the original gravesite by the Coast Guard, and carried along the dirt road to the pier down on the shore where it was placed on board the Coast Guard cutter, Point Hannon, from Jonesport to be transferred
to the Eagle. Two platoons of cadets followed the casket bearers accompanied by the beat of drums.
A few hours later, we were among a large group of guests that was taken on board the Point Hannon to be transported to the Eagle for a delicious lunch and a tour of the ship. After which, Admiral Stewart presented an enlarged copy of Captain Yeaton's commission to Arthur McCurdy, chairman of the Lubec Board of Selectmen. It was later hung on the wall at the town office. As our visit ended, we were taken back to the boat ramp on the Point Hannon and all agreed that it had been a memorable visit. Later that afternoon, we went down to West Quoddy Head Park and watched the Eagle as she sailed by with all sails up, bound for the Academy and Yeaton's final resting place.
On Sunday, October 19, 1975, I was with a small group of Lubec residents to attend the ceremony of the dedication of the monument placed on the final grave of Captain Hopley Yeaton at the Coast Guard Academy. An impressive service was held in the Memorial Chapel with speakers representing the Armed Forces, the Masonic Lodge and friends and relatives from his home state of New Hampshire. The National Anthem was played by the U.S. Coast Guard Band and the anthem God Who Heard Our Father's Voice was sung by the Coast Guard Academy Idlers.
Following the benediction by Commander Norman A. Ricard, Academy chaplain, everyone left the chapel and walked a short distance to the spot where the square, box-like stone monument rested on a grassy knoll next to the chapel. A ribbon cutting ceremony was performed by Coast Guard officials. After which, a reception was held at the Officer's Mess.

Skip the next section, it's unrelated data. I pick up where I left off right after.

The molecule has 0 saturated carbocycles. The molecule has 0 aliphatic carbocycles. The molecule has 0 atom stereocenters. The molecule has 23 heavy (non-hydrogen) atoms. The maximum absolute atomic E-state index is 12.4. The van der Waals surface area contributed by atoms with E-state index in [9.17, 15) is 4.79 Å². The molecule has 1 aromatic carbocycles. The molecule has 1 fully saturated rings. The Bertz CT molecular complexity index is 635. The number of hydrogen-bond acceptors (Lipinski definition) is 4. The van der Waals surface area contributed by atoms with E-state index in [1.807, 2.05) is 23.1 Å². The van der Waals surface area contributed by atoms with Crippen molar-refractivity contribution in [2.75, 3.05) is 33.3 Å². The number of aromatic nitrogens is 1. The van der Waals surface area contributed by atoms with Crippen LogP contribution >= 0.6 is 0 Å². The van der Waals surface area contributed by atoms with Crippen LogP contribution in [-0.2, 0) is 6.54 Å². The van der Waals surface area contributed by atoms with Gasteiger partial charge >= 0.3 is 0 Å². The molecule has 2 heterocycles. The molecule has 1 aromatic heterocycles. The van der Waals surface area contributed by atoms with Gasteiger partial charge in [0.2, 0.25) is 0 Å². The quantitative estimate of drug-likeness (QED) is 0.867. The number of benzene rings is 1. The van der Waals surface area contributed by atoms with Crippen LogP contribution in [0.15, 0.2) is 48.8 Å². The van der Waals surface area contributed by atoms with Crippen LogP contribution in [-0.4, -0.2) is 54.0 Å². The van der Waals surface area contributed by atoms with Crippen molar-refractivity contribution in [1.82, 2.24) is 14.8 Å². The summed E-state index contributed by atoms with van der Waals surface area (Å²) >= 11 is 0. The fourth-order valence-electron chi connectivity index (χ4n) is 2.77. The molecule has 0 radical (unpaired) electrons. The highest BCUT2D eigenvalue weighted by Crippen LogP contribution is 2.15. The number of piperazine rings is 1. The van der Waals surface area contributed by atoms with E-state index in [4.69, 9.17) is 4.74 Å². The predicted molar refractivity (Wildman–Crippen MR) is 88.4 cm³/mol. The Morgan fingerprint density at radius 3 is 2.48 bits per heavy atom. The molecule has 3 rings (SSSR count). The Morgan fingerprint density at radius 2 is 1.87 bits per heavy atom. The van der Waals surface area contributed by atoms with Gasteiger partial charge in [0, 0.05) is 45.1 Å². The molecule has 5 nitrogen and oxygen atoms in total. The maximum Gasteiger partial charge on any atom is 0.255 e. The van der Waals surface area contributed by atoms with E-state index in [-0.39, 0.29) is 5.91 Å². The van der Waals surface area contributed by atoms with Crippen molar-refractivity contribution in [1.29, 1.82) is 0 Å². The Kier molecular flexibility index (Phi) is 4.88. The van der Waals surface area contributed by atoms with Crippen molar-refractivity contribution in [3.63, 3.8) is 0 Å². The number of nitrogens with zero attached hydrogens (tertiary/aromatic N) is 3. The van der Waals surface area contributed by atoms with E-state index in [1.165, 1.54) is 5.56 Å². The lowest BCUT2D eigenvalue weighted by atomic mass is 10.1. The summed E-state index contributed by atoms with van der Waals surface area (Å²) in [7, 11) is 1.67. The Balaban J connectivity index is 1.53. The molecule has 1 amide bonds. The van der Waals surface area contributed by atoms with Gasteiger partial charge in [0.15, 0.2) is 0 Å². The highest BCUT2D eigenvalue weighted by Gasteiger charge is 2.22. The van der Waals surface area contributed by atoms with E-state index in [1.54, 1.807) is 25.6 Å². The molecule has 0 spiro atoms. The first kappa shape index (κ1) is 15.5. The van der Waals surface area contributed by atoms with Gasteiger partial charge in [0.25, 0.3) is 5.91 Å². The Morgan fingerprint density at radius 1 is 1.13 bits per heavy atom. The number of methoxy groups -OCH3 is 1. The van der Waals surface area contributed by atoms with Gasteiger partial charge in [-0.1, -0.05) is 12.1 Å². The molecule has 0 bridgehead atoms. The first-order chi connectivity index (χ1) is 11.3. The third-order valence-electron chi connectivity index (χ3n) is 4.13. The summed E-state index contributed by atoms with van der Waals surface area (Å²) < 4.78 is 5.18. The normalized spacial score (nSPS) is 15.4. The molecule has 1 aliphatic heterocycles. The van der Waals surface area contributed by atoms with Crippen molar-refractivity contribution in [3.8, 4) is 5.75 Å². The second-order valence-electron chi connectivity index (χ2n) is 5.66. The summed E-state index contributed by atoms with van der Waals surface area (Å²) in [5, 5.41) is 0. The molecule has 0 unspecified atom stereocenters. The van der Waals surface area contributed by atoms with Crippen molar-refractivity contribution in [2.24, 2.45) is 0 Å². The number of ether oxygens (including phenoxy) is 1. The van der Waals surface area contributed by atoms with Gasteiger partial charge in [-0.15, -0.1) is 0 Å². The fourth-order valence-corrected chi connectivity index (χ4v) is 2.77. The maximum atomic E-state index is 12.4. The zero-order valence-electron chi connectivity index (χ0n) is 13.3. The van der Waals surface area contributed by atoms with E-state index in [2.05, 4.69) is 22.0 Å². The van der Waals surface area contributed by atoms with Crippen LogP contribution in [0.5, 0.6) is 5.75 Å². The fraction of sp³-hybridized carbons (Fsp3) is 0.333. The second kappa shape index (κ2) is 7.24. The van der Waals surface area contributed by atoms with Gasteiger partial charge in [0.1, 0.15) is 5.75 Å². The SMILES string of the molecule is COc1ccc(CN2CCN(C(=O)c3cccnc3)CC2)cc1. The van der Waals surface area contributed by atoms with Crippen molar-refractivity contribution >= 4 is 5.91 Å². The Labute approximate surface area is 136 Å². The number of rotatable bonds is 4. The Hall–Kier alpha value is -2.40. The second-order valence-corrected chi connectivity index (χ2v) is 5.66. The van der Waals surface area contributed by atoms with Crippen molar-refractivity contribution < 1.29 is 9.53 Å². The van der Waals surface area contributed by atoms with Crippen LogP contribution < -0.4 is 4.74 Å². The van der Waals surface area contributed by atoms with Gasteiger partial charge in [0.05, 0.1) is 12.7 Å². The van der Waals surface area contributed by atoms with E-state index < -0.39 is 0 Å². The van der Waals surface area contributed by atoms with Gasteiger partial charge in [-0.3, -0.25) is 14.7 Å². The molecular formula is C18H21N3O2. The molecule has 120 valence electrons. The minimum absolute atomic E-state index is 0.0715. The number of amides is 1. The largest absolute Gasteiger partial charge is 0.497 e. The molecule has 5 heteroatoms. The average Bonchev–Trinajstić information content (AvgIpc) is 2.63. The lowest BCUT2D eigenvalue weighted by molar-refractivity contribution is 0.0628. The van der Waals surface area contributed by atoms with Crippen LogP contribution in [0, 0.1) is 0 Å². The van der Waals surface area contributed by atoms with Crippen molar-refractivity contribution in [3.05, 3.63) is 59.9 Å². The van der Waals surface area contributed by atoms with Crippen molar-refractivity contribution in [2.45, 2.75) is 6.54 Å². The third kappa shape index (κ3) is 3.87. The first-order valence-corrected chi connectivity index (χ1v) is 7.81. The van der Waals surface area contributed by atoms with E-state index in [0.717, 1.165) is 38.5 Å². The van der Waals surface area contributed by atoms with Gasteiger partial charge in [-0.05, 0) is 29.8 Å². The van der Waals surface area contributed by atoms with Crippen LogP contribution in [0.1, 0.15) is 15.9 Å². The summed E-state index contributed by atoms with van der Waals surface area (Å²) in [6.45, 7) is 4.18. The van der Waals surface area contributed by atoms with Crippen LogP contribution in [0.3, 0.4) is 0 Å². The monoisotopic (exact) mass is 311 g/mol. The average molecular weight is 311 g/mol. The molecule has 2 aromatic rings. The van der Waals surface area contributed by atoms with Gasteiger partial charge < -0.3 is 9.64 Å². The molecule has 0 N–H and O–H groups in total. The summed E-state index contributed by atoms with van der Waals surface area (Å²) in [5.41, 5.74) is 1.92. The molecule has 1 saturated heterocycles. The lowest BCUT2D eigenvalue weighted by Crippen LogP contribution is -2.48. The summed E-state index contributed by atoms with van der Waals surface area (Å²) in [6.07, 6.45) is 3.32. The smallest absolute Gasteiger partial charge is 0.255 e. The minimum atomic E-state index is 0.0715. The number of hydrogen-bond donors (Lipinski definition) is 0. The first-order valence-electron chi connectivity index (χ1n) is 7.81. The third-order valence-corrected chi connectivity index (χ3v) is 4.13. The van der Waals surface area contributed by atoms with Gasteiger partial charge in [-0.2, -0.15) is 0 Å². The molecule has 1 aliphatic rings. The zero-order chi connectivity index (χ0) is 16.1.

Prior to the dedication ceremony, we were among the guests to assemble at the library, one section of which was the Coast Guard Museum, and later, we were given a tour of the campus by the cadets.
Needless to say, this trip to the U.S. Coast Guard Academy in New London, Connecticut and the events leading up to it will always remain one of the most special events in my life.
Hopley Yeaton was born near Portsmouth, New Hampshire in 1740 and went to sea at an early age. He became a merchant captain as a young man and saw service in the Continental Navy during the War for Independence in 1776. He was active with the Sons of Liberty, served as an officer on board the Continental frigates Raleigh and Deane, and commanded the cutters Scammel, New Hampshire and the Governor Gilman of the U.S. Revenue Cutter Service.
In 1790, a Revenue Marine Service was formed with ten cutters. On March 21, 1791, President George Washington appointed Hopley Yeaton as the first seagoing officer of the United States. His
commission was signed by both George Washington and Thomas Jefferson, and he was assigned to command the cutter Scammel for patrol duty along the coast from New Hampshire to Calais, Maine. Widespread smuggling and piracy were a constant and growing menace along the entire length of the coastal area and Captain Yeaton was involved in many serious encounters. He successfully enforced maritime law along the sea border in Canada, was the first to propose formal training of young men for service aboard cutters and served his country well. The Marine Service later became the Coast Guard and Hopley Yeaton was named “Father of the Coast Guard.”
This story appeared in the